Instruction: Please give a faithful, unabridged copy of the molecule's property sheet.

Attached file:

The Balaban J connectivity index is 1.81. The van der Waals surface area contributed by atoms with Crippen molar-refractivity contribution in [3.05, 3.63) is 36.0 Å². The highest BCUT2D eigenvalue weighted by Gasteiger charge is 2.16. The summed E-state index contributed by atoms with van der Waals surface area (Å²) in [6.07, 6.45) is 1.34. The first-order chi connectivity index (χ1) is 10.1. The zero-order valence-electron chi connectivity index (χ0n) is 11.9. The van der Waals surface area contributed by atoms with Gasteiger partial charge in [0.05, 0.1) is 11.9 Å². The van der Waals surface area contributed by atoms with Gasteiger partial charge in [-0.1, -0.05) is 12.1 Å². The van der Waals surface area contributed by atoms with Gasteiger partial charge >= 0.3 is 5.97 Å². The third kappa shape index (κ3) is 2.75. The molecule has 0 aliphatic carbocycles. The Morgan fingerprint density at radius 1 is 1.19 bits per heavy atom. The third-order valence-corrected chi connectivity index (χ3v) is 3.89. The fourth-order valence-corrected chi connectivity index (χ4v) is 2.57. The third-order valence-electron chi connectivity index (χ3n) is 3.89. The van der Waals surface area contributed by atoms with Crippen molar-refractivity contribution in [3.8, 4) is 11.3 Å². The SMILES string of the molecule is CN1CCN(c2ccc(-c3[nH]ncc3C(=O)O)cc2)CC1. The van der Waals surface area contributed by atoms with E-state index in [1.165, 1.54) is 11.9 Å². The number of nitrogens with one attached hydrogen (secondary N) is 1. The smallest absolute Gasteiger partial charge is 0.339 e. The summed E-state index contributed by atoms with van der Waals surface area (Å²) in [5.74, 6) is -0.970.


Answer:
The Balaban J connectivity index is 1.81. The van der Waals surface area contributed by atoms with Crippen molar-refractivity contribution in [3.05, 3.63) is 36.0 Å². The highest BCUT2D eigenvalue weighted by Gasteiger charge is 2.16. The summed E-state index contributed by atoms with van der Waals surface area (Å²) in [6.07, 6.45) is 1.34. The first-order chi connectivity index (χ1) is 10.1. The zero-order valence-electron chi connectivity index (χ0n) is 11.9. The van der Waals surface area contributed by atoms with Gasteiger partial charge in [0.05, 0.1) is 11.9 Å². The van der Waals surface area contributed by atoms with Gasteiger partial charge in [-0.1, -0.05) is 12.1 Å². The van der Waals surface area contributed by atoms with Gasteiger partial charge >= 0.3 is 5.97 Å². The third kappa shape index (κ3) is 2.75. The molecule has 0 aliphatic carbocycles. The Morgan fingerprint density at radius 1 is 1.19 bits per heavy atom. The third-order valence-corrected chi connectivity index (χ3v) is 3.89. The fourth-order valence-corrected chi connectivity index (χ4v) is 2.57. The third-order valence-electron chi connectivity index (χ3n) is 3.89. The van der Waals surface area contributed by atoms with Crippen molar-refractivity contribution in [3.8, 4) is 11.3 Å². The SMILES string of the molecule is CN1CCN(c2ccc(-c3[nH]ncc3C(=O)O)cc2)CC1. The van der Waals surface area contributed by atoms with E-state index in [1.165, 1.54) is 11.9 Å². The number of nitrogens with one attached hydrogen (secondary N) is 1. The smallest absolute Gasteiger partial charge is 0.339 e. The summed E-state index contributed by atoms with van der Waals surface area (Å²) in [5.74, 6) is -0.970.